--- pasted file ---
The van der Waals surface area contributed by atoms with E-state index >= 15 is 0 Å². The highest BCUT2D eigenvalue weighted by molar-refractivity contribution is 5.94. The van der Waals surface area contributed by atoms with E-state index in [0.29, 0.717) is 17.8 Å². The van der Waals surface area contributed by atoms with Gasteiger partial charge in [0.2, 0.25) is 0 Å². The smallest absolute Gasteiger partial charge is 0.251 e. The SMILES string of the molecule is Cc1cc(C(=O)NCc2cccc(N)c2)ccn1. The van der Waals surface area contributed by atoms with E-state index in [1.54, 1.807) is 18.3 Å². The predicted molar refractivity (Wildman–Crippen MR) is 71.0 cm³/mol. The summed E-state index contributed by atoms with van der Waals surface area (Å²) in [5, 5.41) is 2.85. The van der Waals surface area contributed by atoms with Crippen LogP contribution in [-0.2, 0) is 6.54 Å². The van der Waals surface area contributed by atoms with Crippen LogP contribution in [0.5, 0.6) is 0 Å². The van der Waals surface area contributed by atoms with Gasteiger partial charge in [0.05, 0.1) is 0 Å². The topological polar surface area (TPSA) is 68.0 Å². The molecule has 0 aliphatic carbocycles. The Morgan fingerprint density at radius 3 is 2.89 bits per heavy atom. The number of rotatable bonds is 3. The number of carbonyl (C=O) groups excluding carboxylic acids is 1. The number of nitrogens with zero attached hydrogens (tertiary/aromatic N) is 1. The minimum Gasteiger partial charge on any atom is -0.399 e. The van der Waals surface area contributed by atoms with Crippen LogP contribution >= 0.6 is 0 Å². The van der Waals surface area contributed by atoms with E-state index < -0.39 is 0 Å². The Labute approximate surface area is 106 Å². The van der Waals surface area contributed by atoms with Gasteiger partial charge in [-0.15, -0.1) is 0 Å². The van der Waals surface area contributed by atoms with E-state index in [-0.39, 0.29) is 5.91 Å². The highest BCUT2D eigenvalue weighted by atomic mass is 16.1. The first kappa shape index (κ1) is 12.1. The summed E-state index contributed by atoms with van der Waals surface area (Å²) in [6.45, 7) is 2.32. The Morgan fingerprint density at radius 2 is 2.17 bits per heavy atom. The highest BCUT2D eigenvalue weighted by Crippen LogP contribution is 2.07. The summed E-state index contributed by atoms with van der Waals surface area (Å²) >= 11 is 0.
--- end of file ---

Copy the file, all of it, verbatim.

The van der Waals surface area contributed by atoms with E-state index >= 15 is 0 Å². The highest BCUT2D eigenvalue weighted by molar-refractivity contribution is 5.94. The van der Waals surface area contributed by atoms with E-state index in [0.29, 0.717) is 17.8 Å². The van der Waals surface area contributed by atoms with Gasteiger partial charge in [0.2, 0.25) is 0 Å². The smallest absolute Gasteiger partial charge is 0.251 e. The SMILES string of the molecule is Cc1cc(C(=O)NCc2cccc(N)c2)ccn1. The van der Waals surface area contributed by atoms with E-state index in [1.54, 1.807) is 18.3 Å². The predicted molar refractivity (Wildman–Crippen MR) is 71.0 cm³/mol. The summed E-state index contributed by atoms with van der Waals surface area (Å²) in [5, 5.41) is 2.85. The van der Waals surface area contributed by atoms with Crippen LogP contribution in [-0.2, 0) is 6.54 Å². The van der Waals surface area contributed by atoms with Crippen LogP contribution in [0.5, 0.6) is 0 Å². The van der Waals surface area contributed by atoms with Gasteiger partial charge in [0.05, 0.1) is 0 Å². The topological polar surface area (TPSA) is 68.0 Å². The molecule has 0 aliphatic carbocycles. The Morgan fingerprint density at radius 3 is 2.89 bits per heavy atom. The number of rotatable bonds is 3. The number of carbonyl (C=O) groups excluding carboxylic acids is 1. The number of nitrogens with zero attached hydrogens (tertiary/aromatic N) is 1. The minimum Gasteiger partial charge on any atom is -0.399 e. The van der Waals surface area contributed by atoms with Crippen LogP contribution >= 0.6 is 0 Å². The van der Waals surface area contributed by atoms with E-state index < -0.39 is 0 Å². The Labute approximate surface area is 106 Å². The van der Waals surface area contributed by atoms with Gasteiger partial charge in [-0.15, -0.1) is 0 Å². The van der Waals surface area contributed by atoms with E-state index in [-0.39, 0.29) is 5.91 Å². The highest BCUT2D eigenvalue weighted by atomic mass is 16.1. The first kappa shape index (κ1) is 12.1. The summed E-state index contributed by atoms with van der Waals surface area (Å²) in [6.45, 7) is 2.32. The Morgan fingerprint density at radius 2 is 2.17 bits per heavy atom. The highest BCUT2D eigenvalue weighted by Crippen LogP contribution is 2.07. The summed E-state index contributed by atoms with van der Waals surface area (Å²) >= 11 is 0.